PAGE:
The news will infuriate Liberal Democrat activists and threatens to overshadow Mr Kennedy's first party conference as leader, which starts today.
In their first meeting 10 days ago, the Prime Minister held out the lifeline of voting reform for local government elections in England and Wales. He has now been persuaded of the case for introducing PR at a local level as part of a shake-up of councils and in order to reduce the power of Labour left-wingers.
But that will not be enough to appease Liberal Democrat party members who are already angry about co-operation with Labour. Delegates at the conference in Harrogate plan to demand that the newly elected leader ends the formal links with the Government, which were set up by his predecessor Paddy Ashdown, because they say the Prime Minister has "broken his promise" over PR.
Mr Kennedy has indicated to Mr Blair that he is unwilling to extend the remit of the joint Labour and Liberal Democrat cabinet committee. However, the Liberal Democrat leader intends to continue talks with the Prime Minister and the two men will meet again after the party conference season for a more formal discussion. Mr Kennedy is now also prepared to take a conciliatory approach to proportional representation - a decision which will further infuriate the grassroots who see voting reform as a holy grail. "He thinks that there is no point holding a referendum unless you can win it," a spokesman said.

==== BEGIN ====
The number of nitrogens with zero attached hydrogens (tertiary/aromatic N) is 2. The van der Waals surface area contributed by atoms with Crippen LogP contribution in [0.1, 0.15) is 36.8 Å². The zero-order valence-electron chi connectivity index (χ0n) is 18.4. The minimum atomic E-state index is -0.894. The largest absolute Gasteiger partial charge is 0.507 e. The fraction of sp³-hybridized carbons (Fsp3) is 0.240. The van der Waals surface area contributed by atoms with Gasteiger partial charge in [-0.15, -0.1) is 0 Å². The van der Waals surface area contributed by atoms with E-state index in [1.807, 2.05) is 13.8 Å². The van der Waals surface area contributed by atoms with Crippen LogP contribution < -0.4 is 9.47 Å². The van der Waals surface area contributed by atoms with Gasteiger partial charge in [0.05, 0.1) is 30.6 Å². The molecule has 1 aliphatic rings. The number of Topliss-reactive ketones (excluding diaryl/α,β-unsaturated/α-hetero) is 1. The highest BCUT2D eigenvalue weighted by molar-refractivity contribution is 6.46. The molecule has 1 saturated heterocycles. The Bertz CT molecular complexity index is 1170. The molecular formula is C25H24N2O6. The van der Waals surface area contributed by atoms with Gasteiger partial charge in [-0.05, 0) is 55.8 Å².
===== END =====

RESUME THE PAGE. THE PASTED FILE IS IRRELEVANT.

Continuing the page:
Like Mr Ashdown, the Liberal Democrat leader is treading a fine line between co-operating with Labour and criticising the Government. He plans to woo Labour's disillusioned core voters by stepping up his attacks on Mr Blair in particular by accusing ministers of failing to tackle poverty and urban deprivation and of neglecting the public services. "This is Labour's exposed flank," one aide said.
However, this approach has already been called into question by an internal Liberal Democrat strategy paper telling the new leader that he must target Conservative voters at the next general election. Party strategists have identified around 40 Tory seats which pollsters believe should be top of Mr Kennedy's "hit list".
The new leader plans to promote himself this week as an "ordinary man of the people" - unlike other politicians who he says are obsessed with Westminster politics. He is also drawing up plans to sack almost half his front bench in a reshuffle after the conference.Reuse content